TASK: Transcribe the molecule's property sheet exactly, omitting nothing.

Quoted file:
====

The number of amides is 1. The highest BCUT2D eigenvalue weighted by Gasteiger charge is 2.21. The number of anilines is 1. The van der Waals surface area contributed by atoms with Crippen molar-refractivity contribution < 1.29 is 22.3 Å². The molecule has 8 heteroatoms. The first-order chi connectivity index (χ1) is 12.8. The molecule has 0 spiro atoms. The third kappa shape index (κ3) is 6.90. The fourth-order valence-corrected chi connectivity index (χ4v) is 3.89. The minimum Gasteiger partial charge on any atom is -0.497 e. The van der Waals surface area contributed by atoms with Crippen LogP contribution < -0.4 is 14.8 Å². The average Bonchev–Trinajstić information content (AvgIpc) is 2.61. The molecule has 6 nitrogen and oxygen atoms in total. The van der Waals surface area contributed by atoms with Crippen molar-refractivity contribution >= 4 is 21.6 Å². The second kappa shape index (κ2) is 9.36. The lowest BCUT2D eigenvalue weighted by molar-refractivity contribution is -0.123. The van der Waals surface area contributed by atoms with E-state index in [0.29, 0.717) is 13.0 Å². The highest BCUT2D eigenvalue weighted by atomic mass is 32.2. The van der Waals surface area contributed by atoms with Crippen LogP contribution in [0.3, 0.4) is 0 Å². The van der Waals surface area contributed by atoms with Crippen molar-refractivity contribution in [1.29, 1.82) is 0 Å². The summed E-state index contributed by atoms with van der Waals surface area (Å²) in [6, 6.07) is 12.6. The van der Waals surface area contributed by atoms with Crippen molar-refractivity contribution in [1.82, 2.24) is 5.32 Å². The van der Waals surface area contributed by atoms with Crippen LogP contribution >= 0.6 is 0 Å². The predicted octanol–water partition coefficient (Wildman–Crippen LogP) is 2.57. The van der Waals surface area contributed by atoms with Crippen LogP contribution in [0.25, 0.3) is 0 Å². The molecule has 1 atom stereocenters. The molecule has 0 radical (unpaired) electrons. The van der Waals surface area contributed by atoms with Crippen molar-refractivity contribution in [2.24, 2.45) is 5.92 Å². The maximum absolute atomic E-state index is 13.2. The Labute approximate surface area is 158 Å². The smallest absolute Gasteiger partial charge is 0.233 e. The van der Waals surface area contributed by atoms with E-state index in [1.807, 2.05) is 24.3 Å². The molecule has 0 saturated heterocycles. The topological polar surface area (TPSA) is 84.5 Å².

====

The number of amides is 1. The highest BCUT2D eigenvalue weighted by Gasteiger charge is 2.21. The number of anilines is 1. The van der Waals surface area contributed by atoms with Crippen molar-refractivity contribution < 1.29 is 22.3 Å². The molecule has 8 heteroatoms. The first-order chi connectivity index (χ1) is 12.8. The molecule has 0 spiro atoms. The third kappa shape index (κ3) is 6.90. The fourth-order valence-corrected chi connectivity index (χ4v) is 3.89. The minimum Gasteiger partial charge on any atom is -0.497 e. The van der Waals surface area contributed by atoms with Crippen LogP contribution < -0.4 is 14.8 Å². The average Bonchev–Trinajstić information content (AvgIpc) is 2.61. The molecule has 6 nitrogen and oxygen atoms in total. The van der Waals surface area contributed by atoms with Crippen molar-refractivity contribution >= 4 is 21.6 Å². The second kappa shape index (κ2) is 9.36. The lowest BCUT2D eigenvalue weighted by molar-refractivity contribution is -0.123. The van der Waals surface area contributed by atoms with E-state index in [0.29, 0.717) is 13.0 Å². The highest BCUT2D eigenvalue weighted by atomic mass is 32.2. The van der Waals surface area contributed by atoms with Crippen LogP contribution in [0.3, 0.4) is 0 Å². The van der Waals surface area contributed by atoms with Crippen molar-refractivity contribution in [1.29, 1.82) is 0 Å². The summed E-state index contributed by atoms with van der Waals surface area (Å²) in [6, 6.07) is 12.6. The van der Waals surface area contributed by atoms with Crippen molar-refractivity contribution in [1.82, 2.24) is 5.32 Å². The van der Waals surface area contributed by atoms with Crippen LogP contribution >= 0.6 is 0 Å². The predicted octanol–water partition coefficient (Wildman–Crippen LogP) is 2.57. The van der Waals surface area contributed by atoms with Crippen LogP contribution in [0.25, 0.3) is 0 Å². The molecule has 1 atom stereocenters. The molecule has 0 radical (unpaired) electrons. The van der Waals surface area contributed by atoms with Crippen molar-refractivity contribution in [2.24, 2.45) is 5.92 Å². The maximum absolute atomic E-state index is 13.2. The Labute approximate surface area is 158 Å². The smallest absolute Gasteiger partial charge is 0.233 e. The van der Waals surface area contributed by atoms with E-state index in [1.807, 2.05) is 24.3 Å². The molecule has 0 saturated heterocycles. The topological polar surface area (TPSA) is 84.5 Å².